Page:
The parents of Amina Filali, the 16-year-old Moroccan girl who killed herself after she was coerced into marrying her rapist, have blamed villagers in their hometown of Khmis Sahel for her death.
Amina's mother, Zhora Bellamalem, told Reuters that villagers had pressurised them and Amina into conforming for the sake of maintaining family honour.
"I will not renounce my right in front of God and in front of the authorities," she said. "My patience ran out. There was a lot of talking in the village and in the end, my daughter died. They killed her. Shame on them. She took poison. If it was me, I would not have done it."
Amina killed herself by swallowing rat poison. A year earlier, she was raped by a man 10 years her senior and her family agreed with a civil court ruling that she should marry him in order to preserve their honour.
Her father, who later denied the claims and said they were "advised" by the prosecutor to arrange the marriage, said he was opposed to the marriage because he felt she was "too young to be responsible for a family".
"She was too young and she was studying," he said. "She told me that it was the general attorney who said they should get married. I told her that if it was the general attorney who took this decision, then it was up to him to go ahead because I did not agree with this decision.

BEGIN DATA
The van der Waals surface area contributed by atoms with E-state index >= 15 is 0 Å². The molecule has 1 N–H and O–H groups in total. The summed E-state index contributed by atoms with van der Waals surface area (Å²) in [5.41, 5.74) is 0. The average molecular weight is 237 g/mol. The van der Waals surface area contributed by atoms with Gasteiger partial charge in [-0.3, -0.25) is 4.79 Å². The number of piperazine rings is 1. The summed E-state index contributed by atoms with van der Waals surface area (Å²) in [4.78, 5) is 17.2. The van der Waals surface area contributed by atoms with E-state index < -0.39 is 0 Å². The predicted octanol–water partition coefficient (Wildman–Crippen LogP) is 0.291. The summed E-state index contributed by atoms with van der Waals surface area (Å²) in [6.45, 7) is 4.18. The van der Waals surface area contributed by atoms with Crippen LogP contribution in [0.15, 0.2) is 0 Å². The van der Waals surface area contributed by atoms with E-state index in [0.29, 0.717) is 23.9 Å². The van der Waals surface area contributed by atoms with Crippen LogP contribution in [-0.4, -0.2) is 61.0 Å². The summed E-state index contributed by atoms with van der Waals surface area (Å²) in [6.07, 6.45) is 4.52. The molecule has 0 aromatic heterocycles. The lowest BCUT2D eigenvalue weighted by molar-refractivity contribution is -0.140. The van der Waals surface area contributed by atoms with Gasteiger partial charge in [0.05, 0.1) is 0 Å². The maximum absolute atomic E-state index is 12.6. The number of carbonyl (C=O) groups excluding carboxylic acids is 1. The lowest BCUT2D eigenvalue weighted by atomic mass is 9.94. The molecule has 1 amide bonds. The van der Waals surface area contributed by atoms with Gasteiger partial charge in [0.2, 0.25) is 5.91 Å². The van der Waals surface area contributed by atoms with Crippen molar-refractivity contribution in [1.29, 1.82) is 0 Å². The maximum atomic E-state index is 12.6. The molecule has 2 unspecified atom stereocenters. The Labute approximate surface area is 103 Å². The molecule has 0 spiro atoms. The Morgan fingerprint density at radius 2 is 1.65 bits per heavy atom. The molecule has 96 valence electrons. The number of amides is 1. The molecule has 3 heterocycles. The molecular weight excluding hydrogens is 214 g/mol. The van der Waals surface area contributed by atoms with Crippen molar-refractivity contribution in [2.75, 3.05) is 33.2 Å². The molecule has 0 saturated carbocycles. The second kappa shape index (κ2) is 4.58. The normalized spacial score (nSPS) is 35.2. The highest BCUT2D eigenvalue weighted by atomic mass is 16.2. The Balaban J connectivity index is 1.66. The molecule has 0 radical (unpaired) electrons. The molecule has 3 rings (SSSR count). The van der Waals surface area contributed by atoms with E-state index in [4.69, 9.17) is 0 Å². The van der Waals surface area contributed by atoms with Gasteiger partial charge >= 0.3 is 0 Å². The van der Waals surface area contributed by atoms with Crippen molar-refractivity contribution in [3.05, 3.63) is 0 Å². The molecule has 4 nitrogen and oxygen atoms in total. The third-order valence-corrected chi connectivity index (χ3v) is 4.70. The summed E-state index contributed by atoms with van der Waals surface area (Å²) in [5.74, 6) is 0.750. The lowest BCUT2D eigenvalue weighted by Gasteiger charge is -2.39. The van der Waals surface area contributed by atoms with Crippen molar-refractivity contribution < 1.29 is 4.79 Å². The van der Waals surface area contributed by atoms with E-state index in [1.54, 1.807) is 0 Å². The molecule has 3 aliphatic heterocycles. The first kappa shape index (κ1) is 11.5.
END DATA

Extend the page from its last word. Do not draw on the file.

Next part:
"She told me that the judge insisted I should be present. My wife said that if I did not agree to the marriage then I would be the laughing stock of the entire village."
Amina's husband, who has finally been identified as Mustapha Fellak, rejected the rape claims.
"As far as rape is concerned, it is not true," he said. "Her mother says that I used a knife to abduct her. It is simply a lie. I had a relationship with Amina. She confirmed this in front of the general attorney in Tangiers. She said to him that she came to my place of her own will. She added that we had a relationship and that I did not take her against her will."
The Moroccoan government has said it would amend the controversial Article 475 of the law that allowed the rape to go unpunished because of the marriage.
Morocco's ministry of justice and civil liberties said the government was willing to "objectively examine this article in view of abolishing it if necessary".